How many do not name what they feel, or do so in a superficial and hasty way just to get the question out of their heads? Yet, it is not a matter of organizational or control mania, much less of putting a label on it: being able to identify what one is feeling means being aware of it, carrying out that process that inexorably leads to analyse the causes that generated what we perceive, in order to figure out how to act accordingly. Instead, what often happens is that we avoid this introspective step, minimizing and devaluing it.
A few days ago, my colleague and I attended a workshop called 'Emotions Identified’ by our ESC project mentor. The goal of the tool provided to us was to accommodate the emotional domain in learning and personal and social self-development to make it more holistic. This is because, according to the method, identifying emotions is part of a quality reflective journey to understand what is happening inside us and be aware of our needs.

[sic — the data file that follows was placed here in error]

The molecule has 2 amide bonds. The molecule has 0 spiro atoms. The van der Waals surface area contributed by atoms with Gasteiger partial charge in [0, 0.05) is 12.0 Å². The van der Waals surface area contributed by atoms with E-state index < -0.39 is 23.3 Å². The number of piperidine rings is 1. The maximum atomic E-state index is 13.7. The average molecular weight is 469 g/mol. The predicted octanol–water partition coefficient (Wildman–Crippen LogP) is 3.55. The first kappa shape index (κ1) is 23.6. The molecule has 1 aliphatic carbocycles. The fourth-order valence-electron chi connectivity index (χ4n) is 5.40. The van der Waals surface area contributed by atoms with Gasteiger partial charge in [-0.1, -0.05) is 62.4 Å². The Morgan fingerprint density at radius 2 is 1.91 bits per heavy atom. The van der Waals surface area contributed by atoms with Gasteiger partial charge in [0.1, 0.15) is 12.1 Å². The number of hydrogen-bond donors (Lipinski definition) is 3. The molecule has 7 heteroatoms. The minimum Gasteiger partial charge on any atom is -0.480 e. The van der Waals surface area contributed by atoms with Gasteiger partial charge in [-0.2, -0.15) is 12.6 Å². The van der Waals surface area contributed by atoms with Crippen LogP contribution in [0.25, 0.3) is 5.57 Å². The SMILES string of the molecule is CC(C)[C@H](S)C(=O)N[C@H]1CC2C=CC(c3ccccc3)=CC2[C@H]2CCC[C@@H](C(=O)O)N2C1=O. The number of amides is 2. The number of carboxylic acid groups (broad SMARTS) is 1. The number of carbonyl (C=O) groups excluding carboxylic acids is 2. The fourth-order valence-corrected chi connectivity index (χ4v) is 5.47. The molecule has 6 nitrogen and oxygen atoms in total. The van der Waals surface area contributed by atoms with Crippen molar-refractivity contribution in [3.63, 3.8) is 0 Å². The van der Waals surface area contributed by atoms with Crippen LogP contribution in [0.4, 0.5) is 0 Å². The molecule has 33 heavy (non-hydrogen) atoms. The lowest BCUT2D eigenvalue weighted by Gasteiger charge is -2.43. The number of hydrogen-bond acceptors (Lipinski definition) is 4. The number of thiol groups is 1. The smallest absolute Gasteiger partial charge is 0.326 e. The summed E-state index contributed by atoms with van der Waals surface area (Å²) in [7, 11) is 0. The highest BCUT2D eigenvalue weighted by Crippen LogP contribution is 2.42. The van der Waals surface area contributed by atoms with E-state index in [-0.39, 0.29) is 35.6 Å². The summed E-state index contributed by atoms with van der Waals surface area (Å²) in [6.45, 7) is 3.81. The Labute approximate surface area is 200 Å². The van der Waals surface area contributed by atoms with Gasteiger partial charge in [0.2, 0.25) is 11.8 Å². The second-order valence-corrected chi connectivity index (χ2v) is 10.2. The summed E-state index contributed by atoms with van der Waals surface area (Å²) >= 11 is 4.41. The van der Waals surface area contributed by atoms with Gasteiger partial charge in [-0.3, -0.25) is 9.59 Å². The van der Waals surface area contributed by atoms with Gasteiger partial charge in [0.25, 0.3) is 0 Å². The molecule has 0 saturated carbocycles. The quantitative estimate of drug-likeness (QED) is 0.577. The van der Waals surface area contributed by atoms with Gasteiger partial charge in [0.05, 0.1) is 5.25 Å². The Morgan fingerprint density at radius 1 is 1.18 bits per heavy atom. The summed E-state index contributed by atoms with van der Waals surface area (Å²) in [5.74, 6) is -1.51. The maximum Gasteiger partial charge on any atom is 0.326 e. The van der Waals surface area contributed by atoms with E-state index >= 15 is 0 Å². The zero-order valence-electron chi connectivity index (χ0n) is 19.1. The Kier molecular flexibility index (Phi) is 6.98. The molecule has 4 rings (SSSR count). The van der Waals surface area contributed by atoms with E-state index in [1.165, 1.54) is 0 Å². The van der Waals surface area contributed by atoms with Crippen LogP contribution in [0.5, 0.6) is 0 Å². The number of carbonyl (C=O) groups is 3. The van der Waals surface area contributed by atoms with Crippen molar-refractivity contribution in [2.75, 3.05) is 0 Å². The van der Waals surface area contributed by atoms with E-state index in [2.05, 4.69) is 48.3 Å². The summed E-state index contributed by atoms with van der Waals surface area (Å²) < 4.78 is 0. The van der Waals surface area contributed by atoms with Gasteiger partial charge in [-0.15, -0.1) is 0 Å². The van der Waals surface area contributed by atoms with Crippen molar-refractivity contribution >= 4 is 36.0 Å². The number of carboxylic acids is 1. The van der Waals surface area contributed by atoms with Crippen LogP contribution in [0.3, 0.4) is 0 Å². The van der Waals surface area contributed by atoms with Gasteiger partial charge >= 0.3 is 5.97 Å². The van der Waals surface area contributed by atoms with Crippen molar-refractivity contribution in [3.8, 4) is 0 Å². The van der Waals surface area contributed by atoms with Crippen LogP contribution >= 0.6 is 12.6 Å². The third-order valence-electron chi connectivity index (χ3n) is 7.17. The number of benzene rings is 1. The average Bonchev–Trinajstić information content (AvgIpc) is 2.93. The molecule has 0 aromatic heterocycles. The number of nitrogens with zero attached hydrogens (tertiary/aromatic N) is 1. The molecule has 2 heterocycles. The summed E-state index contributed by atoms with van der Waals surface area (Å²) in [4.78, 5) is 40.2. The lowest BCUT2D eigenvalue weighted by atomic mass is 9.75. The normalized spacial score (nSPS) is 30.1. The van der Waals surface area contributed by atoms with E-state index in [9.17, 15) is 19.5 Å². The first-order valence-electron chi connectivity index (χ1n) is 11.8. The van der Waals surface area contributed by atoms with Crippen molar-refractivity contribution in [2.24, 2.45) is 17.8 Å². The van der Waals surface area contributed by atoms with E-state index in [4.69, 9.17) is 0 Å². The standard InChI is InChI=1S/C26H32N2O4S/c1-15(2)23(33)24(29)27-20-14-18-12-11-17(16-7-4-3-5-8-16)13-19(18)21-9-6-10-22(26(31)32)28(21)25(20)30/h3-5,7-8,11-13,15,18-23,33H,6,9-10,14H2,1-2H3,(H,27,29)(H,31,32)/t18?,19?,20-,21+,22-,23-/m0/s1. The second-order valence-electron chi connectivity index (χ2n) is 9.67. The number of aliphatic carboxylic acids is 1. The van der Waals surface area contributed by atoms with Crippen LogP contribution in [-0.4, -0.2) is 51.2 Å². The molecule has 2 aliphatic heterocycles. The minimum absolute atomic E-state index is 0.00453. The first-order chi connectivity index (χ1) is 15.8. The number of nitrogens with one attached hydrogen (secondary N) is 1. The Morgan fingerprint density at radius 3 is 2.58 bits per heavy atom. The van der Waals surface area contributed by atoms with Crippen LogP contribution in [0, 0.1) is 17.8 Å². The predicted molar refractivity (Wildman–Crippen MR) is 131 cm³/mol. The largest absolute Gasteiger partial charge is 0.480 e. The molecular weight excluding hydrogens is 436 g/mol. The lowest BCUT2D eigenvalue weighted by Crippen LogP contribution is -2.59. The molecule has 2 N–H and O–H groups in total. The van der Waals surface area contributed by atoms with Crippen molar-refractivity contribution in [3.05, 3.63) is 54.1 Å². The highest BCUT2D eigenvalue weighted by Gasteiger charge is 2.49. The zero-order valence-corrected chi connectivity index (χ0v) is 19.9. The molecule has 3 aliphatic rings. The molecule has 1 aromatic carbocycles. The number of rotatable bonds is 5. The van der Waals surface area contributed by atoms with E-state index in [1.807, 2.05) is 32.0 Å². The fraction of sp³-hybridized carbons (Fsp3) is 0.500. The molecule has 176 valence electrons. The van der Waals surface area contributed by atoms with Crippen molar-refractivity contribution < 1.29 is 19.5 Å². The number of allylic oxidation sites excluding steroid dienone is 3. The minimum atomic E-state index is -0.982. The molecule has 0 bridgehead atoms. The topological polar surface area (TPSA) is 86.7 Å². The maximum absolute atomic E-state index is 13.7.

He handed us two discs, with more and less in-depth descriptions of possible feelings, in line with two patterns of self-examination, one simple and one complex. After that, he made us select which ones we thought we experienced during the ESC project period, and he had us talk about each one: what do you think caused this emotion? How did you react to it? And so on and so forth. What I noticed is that it is not that we fail to understand emotions, but that we often lack the right words that will satisfy us in our attempt to recognize complex states, as if suffering from alexithymia. The fact is that talking about oneself, about one's feelings, is not easy and takes time and willpower, but, as with most relationship problems, the best choice to make is to voice them. Cry, laugh, fantasize, connect with the world: what else makes humans special if not their ability to communicate? In all its possible ways.